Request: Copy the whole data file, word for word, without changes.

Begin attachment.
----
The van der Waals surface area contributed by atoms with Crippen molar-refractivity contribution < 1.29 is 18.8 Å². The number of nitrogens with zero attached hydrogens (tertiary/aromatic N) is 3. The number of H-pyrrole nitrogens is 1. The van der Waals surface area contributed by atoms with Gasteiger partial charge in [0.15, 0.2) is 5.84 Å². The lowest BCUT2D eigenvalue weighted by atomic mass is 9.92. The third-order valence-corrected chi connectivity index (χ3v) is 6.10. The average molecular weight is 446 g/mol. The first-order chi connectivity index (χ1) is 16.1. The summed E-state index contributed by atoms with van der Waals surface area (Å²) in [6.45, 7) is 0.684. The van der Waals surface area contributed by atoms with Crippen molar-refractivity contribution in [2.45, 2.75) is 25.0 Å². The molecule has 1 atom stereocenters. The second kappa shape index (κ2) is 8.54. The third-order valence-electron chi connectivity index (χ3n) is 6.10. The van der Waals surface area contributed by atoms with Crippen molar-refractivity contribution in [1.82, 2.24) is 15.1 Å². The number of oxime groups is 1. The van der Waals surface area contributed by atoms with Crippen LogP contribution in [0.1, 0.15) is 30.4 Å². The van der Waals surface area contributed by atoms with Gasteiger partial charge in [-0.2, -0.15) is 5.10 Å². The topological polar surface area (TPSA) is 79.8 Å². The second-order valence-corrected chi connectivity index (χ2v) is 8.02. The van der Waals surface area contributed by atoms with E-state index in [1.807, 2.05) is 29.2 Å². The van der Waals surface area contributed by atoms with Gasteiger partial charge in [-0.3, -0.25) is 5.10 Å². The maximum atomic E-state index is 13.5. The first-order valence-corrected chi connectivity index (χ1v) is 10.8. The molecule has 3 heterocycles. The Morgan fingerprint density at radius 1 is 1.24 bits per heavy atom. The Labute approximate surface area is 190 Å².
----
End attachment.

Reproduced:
The van der Waals surface area contributed by atoms with Crippen molar-refractivity contribution < 1.29 is 18.8 Å². The number of nitrogens with zero attached hydrogens (tertiary/aromatic N) is 3. The number of H-pyrrole nitrogens is 1. The van der Waals surface area contributed by atoms with Gasteiger partial charge in [0.15, 0.2) is 5.84 Å². The lowest BCUT2D eigenvalue weighted by atomic mass is 9.92. The third-order valence-corrected chi connectivity index (χ3v) is 6.10. The average molecular weight is 446 g/mol. The first-order chi connectivity index (χ1) is 16.1. The summed E-state index contributed by atoms with van der Waals surface area (Å²) in [6.45, 7) is 0.684. The van der Waals surface area contributed by atoms with Crippen molar-refractivity contribution in [2.45, 2.75) is 25.0 Å². The molecule has 1 atom stereocenters. The second kappa shape index (κ2) is 8.54. The third-order valence-electron chi connectivity index (χ3n) is 6.10. The van der Waals surface area contributed by atoms with Crippen molar-refractivity contribution in [1.82, 2.24) is 15.1 Å². The number of oxime groups is 1. The van der Waals surface area contributed by atoms with Crippen LogP contribution in [0.1, 0.15) is 30.4 Å². The van der Waals surface area contributed by atoms with Gasteiger partial charge in [-0.2, -0.15) is 5.10 Å². The topological polar surface area (TPSA) is 79.8 Å². The second-order valence-corrected chi connectivity index (χ2v) is 8.02. The van der Waals surface area contributed by atoms with E-state index in [1.807, 2.05) is 29.2 Å². The van der Waals surface area contributed by atoms with Gasteiger partial charge in [-0.3, -0.25) is 5.10 Å². The maximum atomic E-state index is 13.5. The first-order valence-corrected chi connectivity index (χ1v) is 10.8. The molecule has 3 heterocycles. The Morgan fingerprint density at radius 1 is 1.24 bits per heavy atom. The Labute approximate surface area is 190 Å².